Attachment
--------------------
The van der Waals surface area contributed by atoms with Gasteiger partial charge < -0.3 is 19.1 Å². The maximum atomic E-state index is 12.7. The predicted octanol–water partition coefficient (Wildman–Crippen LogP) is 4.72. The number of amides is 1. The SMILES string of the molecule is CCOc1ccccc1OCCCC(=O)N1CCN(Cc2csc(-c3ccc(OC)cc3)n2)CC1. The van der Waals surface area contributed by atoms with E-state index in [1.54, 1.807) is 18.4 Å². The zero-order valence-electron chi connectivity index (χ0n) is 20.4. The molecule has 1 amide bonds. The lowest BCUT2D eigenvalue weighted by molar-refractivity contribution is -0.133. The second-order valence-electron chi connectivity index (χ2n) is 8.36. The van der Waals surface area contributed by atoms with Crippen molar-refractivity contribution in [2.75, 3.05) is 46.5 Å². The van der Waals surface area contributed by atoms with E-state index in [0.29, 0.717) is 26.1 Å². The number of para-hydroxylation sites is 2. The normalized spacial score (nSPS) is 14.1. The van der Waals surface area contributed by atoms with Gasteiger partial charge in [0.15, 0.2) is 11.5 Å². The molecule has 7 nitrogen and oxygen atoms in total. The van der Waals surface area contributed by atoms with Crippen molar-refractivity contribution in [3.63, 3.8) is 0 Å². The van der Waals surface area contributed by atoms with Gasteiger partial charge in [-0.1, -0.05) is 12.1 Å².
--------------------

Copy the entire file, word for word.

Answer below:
The van der Waals surface area contributed by atoms with Gasteiger partial charge < -0.3 is 19.1 Å². The maximum atomic E-state index is 12.7. The predicted octanol–water partition coefficient (Wildman–Crippen LogP) is 4.72. The number of amides is 1. The SMILES string of the molecule is CCOc1ccccc1OCCCC(=O)N1CCN(Cc2csc(-c3ccc(OC)cc3)n2)CC1. The van der Waals surface area contributed by atoms with E-state index in [1.54, 1.807) is 18.4 Å². The zero-order valence-electron chi connectivity index (χ0n) is 20.4. The molecule has 1 amide bonds. The lowest BCUT2D eigenvalue weighted by molar-refractivity contribution is -0.133. The second-order valence-electron chi connectivity index (χ2n) is 8.36. The van der Waals surface area contributed by atoms with Crippen molar-refractivity contribution in [2.75, 3.05) is 46.5 Å². The van der Waals surface area contributed by atoms with E-state index in [0.29, 0.717) is 26.1 Å². The number of para-hydroxylation sites is 2. The normalized spacial score (nSPS) is 14.1. The van der Waals surface area contributed by atoms with Gasteiger partial charge in [0.15, 0.2) is 11.5 Å². The molecule has 7 nitrogen and oxygen atoms in total. The van der Waals surface area contributed by atoms with Crippen molar-refractivity contribution in [3.63, 3.8) is 0 Å². The van der Waals surface area contributed by atoms with Gasteiger partial charge in [-0.1, -0.05) is 12.1 Å².